Her campaign #MeriMarzi aims to promote menstrual health and wellness, hygiene and facilities for female sex workers in UP. She says, “Knowledge about natural body processes is a very basic human right. And for individuals whose occupation is providing sexual services, it becomes even more important.”

Meri Marzi aims to ensure sensitised, non-discriminatory health workers for the needs of female sex workers in the Suraksha Clinics under the UPSACS (Uttar Pradesh State AIDS Control Society) program by creating more dialogues and garnering public support for the cause of sex workers’ menstrual rights. The campaign will also ensure interventions with sex workers to clear misconceptions around overall hygiene management to ensure that results flow both ways.

Read more about her campaign.

MH Fellow Sabna comes with significant experience working with a range of development issues. A co-founder of Project Sakhi Saheli, which aims to combat period poverty and break menstrual taboos, Sabna has, in the past, worked on the issue of menstruation in urban slums of Delhi with women and adolescent girls. She and her team also released MenstraBook, with menstrastories and organised Menstra Tlk in the Delhi School of Social Work to create more conversations on menstruation.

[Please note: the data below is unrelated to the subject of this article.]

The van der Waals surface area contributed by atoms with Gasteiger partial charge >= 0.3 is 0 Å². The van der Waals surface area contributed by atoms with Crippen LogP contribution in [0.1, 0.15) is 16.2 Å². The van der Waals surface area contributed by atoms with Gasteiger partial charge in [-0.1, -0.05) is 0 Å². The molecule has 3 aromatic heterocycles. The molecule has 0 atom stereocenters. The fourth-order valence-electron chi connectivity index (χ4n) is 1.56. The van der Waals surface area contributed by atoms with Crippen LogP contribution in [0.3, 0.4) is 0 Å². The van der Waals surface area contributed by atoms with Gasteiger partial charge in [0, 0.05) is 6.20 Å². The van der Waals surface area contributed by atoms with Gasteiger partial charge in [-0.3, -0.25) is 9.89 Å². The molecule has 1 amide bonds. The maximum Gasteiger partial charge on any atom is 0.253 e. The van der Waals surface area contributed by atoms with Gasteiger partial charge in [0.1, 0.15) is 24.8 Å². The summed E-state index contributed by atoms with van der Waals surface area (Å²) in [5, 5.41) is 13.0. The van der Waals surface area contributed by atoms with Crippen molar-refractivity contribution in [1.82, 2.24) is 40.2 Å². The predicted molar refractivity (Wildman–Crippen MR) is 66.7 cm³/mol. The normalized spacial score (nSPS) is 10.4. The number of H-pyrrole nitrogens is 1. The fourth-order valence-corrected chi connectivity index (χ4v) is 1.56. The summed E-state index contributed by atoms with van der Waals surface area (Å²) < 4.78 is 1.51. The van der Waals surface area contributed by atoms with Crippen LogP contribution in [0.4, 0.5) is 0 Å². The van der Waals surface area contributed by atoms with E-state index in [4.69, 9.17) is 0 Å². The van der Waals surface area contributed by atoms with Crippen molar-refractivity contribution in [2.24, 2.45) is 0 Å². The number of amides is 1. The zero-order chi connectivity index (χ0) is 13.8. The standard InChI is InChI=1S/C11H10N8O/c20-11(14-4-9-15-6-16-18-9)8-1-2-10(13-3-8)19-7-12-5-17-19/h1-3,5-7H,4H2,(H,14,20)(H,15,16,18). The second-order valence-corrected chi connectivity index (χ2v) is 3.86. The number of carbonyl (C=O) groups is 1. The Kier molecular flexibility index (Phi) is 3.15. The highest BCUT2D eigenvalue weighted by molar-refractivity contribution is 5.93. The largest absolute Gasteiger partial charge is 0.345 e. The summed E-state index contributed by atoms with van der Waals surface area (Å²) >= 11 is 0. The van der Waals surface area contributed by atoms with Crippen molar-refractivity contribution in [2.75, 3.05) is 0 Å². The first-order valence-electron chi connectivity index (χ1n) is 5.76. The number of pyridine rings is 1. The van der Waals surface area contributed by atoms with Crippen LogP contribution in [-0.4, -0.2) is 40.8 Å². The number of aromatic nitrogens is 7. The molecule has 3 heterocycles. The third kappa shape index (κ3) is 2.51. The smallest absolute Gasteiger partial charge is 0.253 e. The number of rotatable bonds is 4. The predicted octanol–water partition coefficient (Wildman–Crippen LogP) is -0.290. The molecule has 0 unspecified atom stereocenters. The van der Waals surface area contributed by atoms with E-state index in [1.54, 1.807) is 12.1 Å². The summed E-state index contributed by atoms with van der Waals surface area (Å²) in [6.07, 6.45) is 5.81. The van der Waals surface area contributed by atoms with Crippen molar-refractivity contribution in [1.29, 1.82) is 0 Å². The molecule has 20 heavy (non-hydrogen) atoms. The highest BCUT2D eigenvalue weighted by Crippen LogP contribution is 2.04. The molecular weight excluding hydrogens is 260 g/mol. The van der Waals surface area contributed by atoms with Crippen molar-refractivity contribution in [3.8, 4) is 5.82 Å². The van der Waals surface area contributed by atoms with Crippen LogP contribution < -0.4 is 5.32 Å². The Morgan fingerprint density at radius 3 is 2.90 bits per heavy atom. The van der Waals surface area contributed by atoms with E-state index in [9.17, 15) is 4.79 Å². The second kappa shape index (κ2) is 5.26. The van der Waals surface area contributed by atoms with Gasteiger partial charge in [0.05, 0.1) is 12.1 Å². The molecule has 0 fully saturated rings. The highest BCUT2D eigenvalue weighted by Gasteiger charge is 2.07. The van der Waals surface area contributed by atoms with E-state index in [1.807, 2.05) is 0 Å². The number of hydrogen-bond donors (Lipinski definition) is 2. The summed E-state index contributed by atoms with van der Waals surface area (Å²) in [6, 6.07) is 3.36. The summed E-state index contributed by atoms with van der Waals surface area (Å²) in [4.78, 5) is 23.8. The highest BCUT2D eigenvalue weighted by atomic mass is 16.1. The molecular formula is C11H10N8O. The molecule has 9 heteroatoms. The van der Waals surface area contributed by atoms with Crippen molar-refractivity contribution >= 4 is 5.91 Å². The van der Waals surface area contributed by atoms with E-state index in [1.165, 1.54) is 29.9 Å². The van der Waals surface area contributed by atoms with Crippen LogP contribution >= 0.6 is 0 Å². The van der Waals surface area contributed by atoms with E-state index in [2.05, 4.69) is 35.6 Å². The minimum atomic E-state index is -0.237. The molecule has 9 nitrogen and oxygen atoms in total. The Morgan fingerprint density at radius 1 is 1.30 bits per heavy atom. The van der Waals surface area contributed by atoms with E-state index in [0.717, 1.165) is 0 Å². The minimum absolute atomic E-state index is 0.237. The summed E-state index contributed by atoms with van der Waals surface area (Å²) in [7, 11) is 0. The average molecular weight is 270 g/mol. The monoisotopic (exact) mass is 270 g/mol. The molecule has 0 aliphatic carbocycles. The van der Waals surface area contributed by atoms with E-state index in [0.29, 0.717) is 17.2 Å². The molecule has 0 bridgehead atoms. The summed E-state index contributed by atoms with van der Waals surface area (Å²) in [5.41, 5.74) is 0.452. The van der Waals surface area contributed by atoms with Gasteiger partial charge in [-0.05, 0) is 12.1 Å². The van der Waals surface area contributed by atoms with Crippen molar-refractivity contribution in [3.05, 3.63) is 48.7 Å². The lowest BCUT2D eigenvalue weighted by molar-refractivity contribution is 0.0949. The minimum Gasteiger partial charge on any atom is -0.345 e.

With YKA MHM Fellow Vineet, Sabna launched Menstratalk, a campaign that aims to put an end to period poverty and smash menstrual taboos in society. As a start, the campaign aims to begin conversations on menstrual health with five hundred adolescents and youth in Delhi through offline platforms, and through this community mobilise support to create Period Friendly Institutions out of educational institutes in the city.

Read more about her campaign. 

A student from Delhi School of Social work, Vineet is a part of Project Sakhi Saheli, an initiative by the students of Delhi school of Social Work to create awareness on Menstrual Health and combat Period Poverty. Along with MHM Action Fellow Sabna, Vineet launched Menstratalk, a campaign that aims to put an end to period poverty and smash menstrual taboos in society.

As a start, the campaign aims to begin conversations on menstrual health with five hundred adolescents and youth in Delhi through offline platforms, and through this community mobilise support to create Period Friendly Institutions out of educational institutes in the city.

Find out more about the campaign here.